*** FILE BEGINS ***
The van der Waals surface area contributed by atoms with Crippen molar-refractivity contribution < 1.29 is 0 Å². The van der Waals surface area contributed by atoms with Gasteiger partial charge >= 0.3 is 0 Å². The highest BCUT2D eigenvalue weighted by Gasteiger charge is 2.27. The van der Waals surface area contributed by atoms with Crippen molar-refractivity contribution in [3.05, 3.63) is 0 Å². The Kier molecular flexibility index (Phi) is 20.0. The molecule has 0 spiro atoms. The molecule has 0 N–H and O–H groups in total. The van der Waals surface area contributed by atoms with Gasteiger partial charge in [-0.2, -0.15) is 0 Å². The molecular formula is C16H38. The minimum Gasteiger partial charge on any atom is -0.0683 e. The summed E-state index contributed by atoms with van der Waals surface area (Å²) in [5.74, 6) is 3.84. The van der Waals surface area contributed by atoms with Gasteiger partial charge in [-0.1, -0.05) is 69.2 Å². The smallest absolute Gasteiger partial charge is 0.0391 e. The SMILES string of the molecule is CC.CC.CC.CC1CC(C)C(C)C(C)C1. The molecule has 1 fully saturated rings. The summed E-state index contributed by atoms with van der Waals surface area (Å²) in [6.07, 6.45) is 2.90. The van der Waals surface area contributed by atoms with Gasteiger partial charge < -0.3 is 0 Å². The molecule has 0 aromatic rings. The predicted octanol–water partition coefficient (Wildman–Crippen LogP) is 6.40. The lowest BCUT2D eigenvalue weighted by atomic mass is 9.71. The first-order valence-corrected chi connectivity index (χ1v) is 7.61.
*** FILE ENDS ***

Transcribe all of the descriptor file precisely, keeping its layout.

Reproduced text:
The van der Waals surface area contributed by atoms with Crippen molar-refractivity contribution < 1.29 is 0 Å². The van der Waals surface area contributed by atoms with Gasteiger partial charge >= 0.3 is 0 Å². The highest BCUT2D eigenvalue weighted by Gasteiger charge is 2.27. The van der Waals surface area contributed by atoms with Crippen molar-refractivity contribution in [3.05, 3.63) is 0 Å². The Kier molecular flexibility index (Phi) is 20.0. The molecule has 0 spiro atoms. The molecule has 0 N–H and O–H groups in total. The van der Waals surface area contributed by atoms with Gasteiger partial charge in [-0.2, -0.15) is 0 Å². The molecular formula is C16H38. The minimum Gasteiger partial charge on any atom is -0.0683 e. The summed E-state index contributed by atoms with van der Waals surface area (Å²) in [5.74, 6) is 3.84. The van der Waals surface area contributed by atoms with Gasteiger partial charge in [-0.1, -0.05) is 69.2 Å². The smallest absolute Gasteiger partial charge is 0.0391 e. The SMILES string of the molecule is CC.CC.CC.CC1CC(C)C(C)C(C)C1. The molecule has 1 fully saturated rings. The summed E-state index contributed by atoms with van der Waals surface area (Å²) in [6.07, 6.45) is 2.90. The van der Waals surface area contributed by atoms with Gasteiger partial charge < -0.3 is 0 Å². The molecule has 0 aromatic rings. The predicted octanol–water partition coefficient (Wildman–Crippen LogP) is 6.40. The lowest BCUT2D eigenvalue weighted by atomic mass is 9.71. The first-order valence-corrected chi connectivity index (χ1v) is 7.61.